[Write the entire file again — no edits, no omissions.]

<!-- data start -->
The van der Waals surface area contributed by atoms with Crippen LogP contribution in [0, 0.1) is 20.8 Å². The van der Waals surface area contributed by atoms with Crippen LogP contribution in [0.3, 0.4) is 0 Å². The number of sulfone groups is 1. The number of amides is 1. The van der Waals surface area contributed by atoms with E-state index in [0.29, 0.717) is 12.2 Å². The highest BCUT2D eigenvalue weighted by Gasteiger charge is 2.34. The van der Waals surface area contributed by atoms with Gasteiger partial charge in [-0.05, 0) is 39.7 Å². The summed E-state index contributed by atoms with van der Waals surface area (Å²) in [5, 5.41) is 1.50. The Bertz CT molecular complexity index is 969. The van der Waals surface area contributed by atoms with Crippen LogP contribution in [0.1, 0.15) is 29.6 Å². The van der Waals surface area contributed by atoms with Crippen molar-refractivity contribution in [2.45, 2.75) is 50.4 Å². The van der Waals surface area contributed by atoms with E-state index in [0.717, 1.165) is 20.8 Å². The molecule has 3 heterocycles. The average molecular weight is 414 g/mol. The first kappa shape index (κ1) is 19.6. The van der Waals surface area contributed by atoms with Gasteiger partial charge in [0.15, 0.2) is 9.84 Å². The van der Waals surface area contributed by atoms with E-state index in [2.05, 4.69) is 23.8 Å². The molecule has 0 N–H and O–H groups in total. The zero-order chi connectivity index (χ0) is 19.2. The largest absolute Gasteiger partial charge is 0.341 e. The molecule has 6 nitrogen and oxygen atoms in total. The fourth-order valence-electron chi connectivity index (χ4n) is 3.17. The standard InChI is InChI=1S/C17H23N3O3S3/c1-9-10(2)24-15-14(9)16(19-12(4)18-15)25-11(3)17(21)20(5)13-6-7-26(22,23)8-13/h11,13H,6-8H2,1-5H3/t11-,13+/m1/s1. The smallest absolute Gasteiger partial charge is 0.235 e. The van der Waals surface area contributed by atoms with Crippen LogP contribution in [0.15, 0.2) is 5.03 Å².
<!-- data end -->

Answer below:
The van der Waals surface area contributed by atoms with Crippen LogP contribution in [0, 0.1) is 20.8 Å². The van der Waals surface area contributed by atoms with Crippen LogP contribution in [0.3, 0.4) is 0 Å². The number of sulfone groups is 1. The number of amides is 1. The van der Waals surface area contributed by atoms with E-state index in [0.29, 0.717) is 12.2 Å². The highest BCUT2D eigenvalue weighted by Gasteiger charge is 2.34. The van der Waals surface area contributed by atoms with Gasteiger partial charge in [-0.05, 0) is 39.7 Å². The summed E-state index contributed by atoms with van der Waals surface area (Å²) in [5, 5.41) is 1.50. The Bertz CT molecular complexity index is 969. The van der Waals surface area contributed by atoms with Crippen LogP contribution in [0.1, 0.15) is 29.6 Å². The van der Waals surface area contributed by atoms with Crippen molar-refractivity contribution in [2.45, 2.75) is 50.4 Å². The van der Waals surface area contributed by atoms with E-state index in [0.717, 1.165) is 20.8 Å². The molecule has 3 heterocycles. The average molecular weight is 414 g/mol. The first kappa shape index (κ1) is 19.6. The van der Waals surface area contributed by atoms with Gasteiger partial charge in [0.15, 0.2) is 9.84 Å². The van der Waals surface area contributed by atoms with E-state index in [2.05, 4.69) is 23.8 Å². The molecule has 0 N–H and O–H groups in total. The zero-order chi connectivity index (χ0) is 19.2. The largest absolute Gasteiger partial charge is 0.341 e. The molecule has 6 nitrogen and oxygen atoms in total. The fourth-order valence-electron chi connectivity index (χ4n) is 3.17. The standard InChI is InChI=1S/C17H23N3O3S3/c1-9-10(2)24-15-14(9)16(19-12(4)18-15)25-11(3)17(21)20(5)13-6-7-26(22,23)8-13/h11,13H,6-8H2,1-5H3/t11-,13+/m1/s1. The smallest absolute Gasteiger partial charge is 0.235 e. The van der Waals surface area contributed by atoms with Crippen LogP contribution in [0.15, 0.2) is 5.03 Å².